The Figure on the right illustrates these large arrays. The yellow arrows illustrate the two-dimensional growth direction. At this point in the natural graphitization process the carbon is still in the amorphous phase with long range order occurring in only two crystallographic directions.

In order for carbon to be considered graphite, it must meet certain crystallographic criteria that include the precise spacing of carbon atoms within a graphene layer as well as precise spacing of the layers themselves. Two environmental factors contribute to the overall driving force of this phase transformation: pressure and temperature. Amorphous carbon is bulky so as pressure increases reactions that tend toward higher density follow. Going from a low density arrangement of atoms to a more compact, high density configuration requires motion, the increased heat of a the metamorphic environment provides the kinetic energy to carbon atoms that helps them “relocate” into a hexagonal lattice.

The metagenesis phase ends with the formation of crystalline graphitic carbon. The entire process leading up to metagenesis can be viewed as a solid-solid phase change that starts with low density, disordered carbon and ends with the formation of high density, ordered carbon. The Figure below presents this concept schematically:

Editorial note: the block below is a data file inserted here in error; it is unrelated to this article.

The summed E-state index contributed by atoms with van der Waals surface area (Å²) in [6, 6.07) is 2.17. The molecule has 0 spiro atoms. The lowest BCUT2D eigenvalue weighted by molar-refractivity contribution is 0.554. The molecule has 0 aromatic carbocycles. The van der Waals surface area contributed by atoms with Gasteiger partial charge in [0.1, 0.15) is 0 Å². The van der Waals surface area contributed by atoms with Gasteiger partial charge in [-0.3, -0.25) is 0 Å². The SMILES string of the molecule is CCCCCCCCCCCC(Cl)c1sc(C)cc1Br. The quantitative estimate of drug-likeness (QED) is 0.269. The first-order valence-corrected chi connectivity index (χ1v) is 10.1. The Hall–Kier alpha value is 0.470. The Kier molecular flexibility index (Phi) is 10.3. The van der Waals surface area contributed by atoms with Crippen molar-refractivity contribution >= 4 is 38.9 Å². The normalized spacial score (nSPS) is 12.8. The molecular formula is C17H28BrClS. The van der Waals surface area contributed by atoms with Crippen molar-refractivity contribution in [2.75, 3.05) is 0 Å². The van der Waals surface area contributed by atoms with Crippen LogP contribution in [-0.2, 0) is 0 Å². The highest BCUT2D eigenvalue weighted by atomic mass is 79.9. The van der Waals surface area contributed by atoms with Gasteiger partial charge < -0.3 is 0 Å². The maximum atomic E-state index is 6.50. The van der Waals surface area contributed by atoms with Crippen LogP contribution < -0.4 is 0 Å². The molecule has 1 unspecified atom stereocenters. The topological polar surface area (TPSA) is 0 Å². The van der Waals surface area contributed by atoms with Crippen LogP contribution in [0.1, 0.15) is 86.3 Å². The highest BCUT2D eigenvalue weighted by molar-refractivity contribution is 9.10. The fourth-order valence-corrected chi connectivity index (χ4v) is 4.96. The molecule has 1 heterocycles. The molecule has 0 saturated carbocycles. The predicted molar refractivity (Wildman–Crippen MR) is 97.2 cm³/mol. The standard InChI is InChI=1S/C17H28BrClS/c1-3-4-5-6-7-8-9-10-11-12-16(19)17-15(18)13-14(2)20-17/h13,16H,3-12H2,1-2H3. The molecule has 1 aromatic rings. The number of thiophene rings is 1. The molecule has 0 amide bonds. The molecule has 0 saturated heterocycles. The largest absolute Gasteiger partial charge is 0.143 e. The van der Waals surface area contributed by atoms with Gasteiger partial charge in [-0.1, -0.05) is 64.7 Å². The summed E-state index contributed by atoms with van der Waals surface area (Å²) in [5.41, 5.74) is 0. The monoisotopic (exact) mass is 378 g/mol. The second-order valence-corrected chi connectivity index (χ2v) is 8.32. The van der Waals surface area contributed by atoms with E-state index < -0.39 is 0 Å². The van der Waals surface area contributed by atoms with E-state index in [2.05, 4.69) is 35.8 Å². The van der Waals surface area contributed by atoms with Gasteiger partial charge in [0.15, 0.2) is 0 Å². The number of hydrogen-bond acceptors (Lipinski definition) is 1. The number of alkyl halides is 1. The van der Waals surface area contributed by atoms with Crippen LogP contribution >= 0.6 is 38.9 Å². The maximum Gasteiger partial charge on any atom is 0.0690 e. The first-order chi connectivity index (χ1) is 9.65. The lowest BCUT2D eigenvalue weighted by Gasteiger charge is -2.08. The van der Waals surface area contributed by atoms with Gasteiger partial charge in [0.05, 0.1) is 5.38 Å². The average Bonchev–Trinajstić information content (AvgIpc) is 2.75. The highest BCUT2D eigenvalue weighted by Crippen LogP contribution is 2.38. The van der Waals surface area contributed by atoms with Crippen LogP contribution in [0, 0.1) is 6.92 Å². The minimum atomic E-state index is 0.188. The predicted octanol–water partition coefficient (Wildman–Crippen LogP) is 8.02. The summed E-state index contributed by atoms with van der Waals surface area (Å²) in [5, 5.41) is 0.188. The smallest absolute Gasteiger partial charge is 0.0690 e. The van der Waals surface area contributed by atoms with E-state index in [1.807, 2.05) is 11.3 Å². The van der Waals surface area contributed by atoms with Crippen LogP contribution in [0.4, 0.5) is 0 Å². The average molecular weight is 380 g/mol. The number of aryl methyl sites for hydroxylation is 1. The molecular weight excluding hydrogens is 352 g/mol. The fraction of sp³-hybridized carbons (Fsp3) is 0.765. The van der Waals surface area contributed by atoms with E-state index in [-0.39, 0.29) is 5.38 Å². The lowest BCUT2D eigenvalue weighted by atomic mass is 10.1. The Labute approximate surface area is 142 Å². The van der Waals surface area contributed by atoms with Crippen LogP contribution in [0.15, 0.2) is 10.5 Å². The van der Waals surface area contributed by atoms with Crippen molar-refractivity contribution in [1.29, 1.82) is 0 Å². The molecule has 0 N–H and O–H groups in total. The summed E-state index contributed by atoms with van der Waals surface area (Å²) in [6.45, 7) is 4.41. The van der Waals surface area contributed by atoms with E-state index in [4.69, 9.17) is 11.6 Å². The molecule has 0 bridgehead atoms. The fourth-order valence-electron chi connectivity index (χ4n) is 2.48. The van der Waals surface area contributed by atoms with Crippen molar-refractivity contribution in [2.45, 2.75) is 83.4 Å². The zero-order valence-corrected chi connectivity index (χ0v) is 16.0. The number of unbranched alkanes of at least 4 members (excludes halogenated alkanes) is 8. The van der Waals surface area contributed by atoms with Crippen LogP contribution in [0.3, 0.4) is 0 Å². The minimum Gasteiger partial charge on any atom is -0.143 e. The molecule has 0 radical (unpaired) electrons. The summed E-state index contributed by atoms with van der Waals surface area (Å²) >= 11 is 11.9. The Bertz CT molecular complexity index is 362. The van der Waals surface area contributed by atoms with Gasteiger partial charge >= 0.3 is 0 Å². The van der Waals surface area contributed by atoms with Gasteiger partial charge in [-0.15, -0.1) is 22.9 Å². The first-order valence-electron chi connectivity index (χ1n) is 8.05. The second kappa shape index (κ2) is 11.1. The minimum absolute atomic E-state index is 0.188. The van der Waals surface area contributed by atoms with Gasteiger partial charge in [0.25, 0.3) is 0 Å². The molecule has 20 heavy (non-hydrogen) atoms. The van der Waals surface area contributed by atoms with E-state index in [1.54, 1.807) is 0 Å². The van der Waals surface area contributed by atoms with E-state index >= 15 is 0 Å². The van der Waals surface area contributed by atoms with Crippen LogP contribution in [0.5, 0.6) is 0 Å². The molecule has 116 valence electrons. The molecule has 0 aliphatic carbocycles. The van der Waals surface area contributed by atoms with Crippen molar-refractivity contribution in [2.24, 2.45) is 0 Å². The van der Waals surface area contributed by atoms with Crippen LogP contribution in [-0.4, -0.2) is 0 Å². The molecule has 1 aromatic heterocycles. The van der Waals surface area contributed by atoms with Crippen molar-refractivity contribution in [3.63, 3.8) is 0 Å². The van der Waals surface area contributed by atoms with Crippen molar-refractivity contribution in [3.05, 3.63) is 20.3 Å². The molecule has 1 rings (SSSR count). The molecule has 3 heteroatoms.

At this point carbon atoms are arranged in a hexagonal lattice. (See section on the hexagonal crystal system.) Atoms within a graphene layer are located 1.42 Angstroms from their nearest neighbor carbon atoms. Graphite layers are 3.35 Angstroms from adjacent layers. Virtually all of the carbon atoms, except edge atoms, are aromatic (sp2 hybridized) and the structure as a whole is stable up to temperatures above 3500 C. Crustal conditions never approach such temperature extremes so for all practical purposes the prograde metamorphism of carbon ends here. Retrograde metamorphism (backwards metamorphism) will not occur. However if the environment becomes oxidizing graphite may react accordingly.

The Figure below shows the final graphitic carbon resulting from the conversion of amorphous organic- based carbon to crystalline inorganic carbon. Readers who would like to learn more about organic petrology are urged to read the excellent book “An Introduction to Organic Geochemistry” by Stephen and Vanessa Killops, 1993, Longman Scientific & Technical Publishing, Essex, England.